‘The Solicitors Regulation Authority (SRA) has pledged to scrap its requirement for solicitors to complete 16 hours of continuing professional development (CPD), describing its existing system as little more than a “box ticking” exercise. The SRA believes revoking the current system will provide greater flexibility, but Nicholas Lakeland, partner and head of the employment and pensions team at Silverman Sherliker LLP, fears it may well lead to a real reduction in training.’

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The Future of Law, 22nd October 2014

Source: www.blogs.lexisnexis.co.uk

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Companies should not wait to apply to set aside default judgments, says expert, after court makes clear ‘Mitchell’ principles apply – OUT-LAW.com

Posted October 23rd, 2014 in appeals, civil procedure rules, default judgments, delay, news, setting aside by sally

‘Companies hoping to have a default judgment against them set aside must be sure to act quickly, an expert has said, after a recent court decision confirmed what courts must consider when considering an application.’

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OUT-LAW.com, 22nd October 2014

Source: www.out-law.com

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Anorexia, alcoholism and the right to autonomy – UK Human Rights Blog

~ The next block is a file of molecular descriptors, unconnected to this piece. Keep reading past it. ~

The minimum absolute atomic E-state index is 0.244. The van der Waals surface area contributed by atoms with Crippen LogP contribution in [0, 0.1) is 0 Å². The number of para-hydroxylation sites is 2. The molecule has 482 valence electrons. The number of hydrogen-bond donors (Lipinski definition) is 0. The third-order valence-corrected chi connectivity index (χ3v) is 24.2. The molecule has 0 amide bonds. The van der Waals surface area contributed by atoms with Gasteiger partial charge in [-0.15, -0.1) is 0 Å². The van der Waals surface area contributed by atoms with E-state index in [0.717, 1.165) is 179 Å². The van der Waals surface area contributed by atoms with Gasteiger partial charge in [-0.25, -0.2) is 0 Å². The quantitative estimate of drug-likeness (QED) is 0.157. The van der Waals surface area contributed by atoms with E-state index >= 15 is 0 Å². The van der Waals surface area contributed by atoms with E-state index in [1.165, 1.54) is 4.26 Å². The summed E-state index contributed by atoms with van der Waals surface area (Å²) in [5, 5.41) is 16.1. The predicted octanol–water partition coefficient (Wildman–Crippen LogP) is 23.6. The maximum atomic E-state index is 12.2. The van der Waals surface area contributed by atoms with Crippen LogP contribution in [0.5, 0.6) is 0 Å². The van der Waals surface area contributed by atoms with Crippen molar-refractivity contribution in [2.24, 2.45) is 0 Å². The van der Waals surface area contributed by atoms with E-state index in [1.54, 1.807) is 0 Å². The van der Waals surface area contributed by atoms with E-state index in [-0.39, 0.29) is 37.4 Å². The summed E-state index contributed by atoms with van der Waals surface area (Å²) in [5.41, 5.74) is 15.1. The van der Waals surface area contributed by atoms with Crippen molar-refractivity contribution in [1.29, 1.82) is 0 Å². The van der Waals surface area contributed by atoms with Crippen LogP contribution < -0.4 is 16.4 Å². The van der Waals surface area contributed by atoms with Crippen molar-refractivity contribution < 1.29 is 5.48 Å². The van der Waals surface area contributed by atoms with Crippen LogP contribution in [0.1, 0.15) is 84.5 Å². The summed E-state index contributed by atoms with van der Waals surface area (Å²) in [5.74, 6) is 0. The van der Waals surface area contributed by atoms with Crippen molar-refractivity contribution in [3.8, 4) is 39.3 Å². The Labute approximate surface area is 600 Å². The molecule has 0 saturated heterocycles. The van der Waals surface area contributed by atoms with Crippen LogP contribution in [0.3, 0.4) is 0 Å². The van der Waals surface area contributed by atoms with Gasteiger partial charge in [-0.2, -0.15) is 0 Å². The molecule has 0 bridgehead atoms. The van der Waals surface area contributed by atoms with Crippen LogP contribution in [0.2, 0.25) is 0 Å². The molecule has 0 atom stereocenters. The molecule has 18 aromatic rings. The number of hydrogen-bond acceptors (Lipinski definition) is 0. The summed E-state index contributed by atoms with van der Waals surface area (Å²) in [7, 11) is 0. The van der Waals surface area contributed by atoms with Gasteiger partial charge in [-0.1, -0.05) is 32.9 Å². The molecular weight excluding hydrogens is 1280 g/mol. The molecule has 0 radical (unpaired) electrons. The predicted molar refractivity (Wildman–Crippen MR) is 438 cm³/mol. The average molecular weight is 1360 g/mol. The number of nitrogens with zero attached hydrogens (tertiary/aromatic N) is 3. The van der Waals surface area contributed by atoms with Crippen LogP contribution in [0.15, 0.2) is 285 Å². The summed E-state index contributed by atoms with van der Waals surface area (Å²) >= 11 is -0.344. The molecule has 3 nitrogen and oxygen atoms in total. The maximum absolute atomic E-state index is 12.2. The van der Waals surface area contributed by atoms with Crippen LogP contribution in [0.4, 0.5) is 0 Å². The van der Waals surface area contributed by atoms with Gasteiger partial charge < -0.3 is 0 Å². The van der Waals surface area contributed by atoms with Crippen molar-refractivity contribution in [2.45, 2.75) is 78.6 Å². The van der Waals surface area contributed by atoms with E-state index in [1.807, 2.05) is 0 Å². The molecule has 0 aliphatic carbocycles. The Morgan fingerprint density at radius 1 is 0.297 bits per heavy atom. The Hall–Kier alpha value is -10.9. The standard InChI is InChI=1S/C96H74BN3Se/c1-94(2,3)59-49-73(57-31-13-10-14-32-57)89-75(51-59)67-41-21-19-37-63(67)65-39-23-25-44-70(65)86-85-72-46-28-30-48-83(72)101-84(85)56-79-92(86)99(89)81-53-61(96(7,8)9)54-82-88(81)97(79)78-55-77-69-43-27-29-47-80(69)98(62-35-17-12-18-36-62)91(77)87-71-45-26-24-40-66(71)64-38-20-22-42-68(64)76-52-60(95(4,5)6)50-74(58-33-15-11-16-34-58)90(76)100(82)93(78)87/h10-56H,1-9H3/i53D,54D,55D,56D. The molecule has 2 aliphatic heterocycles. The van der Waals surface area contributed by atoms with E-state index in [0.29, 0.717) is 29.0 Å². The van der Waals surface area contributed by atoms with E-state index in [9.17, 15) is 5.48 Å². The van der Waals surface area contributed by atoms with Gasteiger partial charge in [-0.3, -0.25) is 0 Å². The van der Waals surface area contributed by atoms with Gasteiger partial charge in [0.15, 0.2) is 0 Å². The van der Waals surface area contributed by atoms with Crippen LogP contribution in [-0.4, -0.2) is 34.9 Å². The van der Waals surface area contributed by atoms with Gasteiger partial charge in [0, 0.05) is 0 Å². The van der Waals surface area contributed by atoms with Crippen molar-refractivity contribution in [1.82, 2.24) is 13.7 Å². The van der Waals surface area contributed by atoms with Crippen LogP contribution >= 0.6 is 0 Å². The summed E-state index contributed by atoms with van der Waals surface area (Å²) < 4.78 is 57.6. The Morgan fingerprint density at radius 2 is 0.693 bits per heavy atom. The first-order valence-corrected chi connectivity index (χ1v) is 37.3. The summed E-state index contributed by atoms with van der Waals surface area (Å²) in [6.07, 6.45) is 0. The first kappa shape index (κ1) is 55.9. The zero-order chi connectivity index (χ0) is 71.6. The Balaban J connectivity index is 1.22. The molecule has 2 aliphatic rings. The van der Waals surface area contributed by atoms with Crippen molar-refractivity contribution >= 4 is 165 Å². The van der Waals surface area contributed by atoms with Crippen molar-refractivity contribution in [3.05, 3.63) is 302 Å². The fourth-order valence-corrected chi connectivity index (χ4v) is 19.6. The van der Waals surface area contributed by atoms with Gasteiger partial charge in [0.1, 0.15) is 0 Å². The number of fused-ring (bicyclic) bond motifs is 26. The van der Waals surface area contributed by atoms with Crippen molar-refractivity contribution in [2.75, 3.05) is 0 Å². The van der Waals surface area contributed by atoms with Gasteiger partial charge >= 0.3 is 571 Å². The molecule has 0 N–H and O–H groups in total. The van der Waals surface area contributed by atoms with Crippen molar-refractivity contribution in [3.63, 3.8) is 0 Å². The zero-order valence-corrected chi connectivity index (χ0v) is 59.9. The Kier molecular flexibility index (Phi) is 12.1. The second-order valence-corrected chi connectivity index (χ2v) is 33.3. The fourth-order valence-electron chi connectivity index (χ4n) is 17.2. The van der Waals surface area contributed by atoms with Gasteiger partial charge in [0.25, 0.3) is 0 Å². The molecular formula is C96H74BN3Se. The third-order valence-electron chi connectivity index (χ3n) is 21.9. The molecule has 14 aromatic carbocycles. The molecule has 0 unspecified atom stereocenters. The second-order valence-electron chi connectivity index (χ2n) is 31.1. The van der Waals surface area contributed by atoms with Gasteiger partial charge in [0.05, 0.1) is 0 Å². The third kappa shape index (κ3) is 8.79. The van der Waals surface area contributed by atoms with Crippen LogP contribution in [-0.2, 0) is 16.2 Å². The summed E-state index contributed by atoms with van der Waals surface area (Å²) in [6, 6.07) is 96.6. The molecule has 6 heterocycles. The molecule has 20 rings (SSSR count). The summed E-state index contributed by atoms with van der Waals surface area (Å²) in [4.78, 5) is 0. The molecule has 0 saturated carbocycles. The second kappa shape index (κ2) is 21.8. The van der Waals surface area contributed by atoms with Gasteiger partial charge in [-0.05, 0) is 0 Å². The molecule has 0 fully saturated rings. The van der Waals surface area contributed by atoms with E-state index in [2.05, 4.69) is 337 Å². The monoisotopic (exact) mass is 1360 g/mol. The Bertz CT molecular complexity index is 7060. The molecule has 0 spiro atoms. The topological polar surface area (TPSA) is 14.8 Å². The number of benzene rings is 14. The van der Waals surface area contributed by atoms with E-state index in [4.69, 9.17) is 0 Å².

‘The issues that arose before the Court of Protection in this case encapsulate the difficulties involved in applying legal tools to the organic swamp of human pathology. Everything that one may envisage, for example, in planning a “living will” (or, more precisely, an Advance Decision under the Mental Capacity Act), may have no application at the critical time because the human body – or rather the way it falls apart – does not fit in to neat legal categories. In such a situation it is often the right to autonomy that is most at risk, since what you plan for your own medical and physiological future may not square with what the authorities you decide you were capable of planning. Cobb J’s sensitive and humane judgement in this sad case is a very encouraging sign that courts are beginning to resist the tyrannous claims of Article 2 and the obligation to preserve life at all costs.’

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UK Human Rights Blog, 22nd October 2014

Source: www.ukhumanrightsblog.com

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Lady Gaga the polo pony in High Court libel battle – Daily Telegraph

Posted October 23rd, 2014 in animals, costs, damages, defamation, news by sally

‘A polo pony called Lady Gaga was at the centre of a High Court libel battle after her ‘reputation was slurred’ on YouTube.’

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Daily Telegraph, 22nd October 2014

Source: www.telegraph.co.uk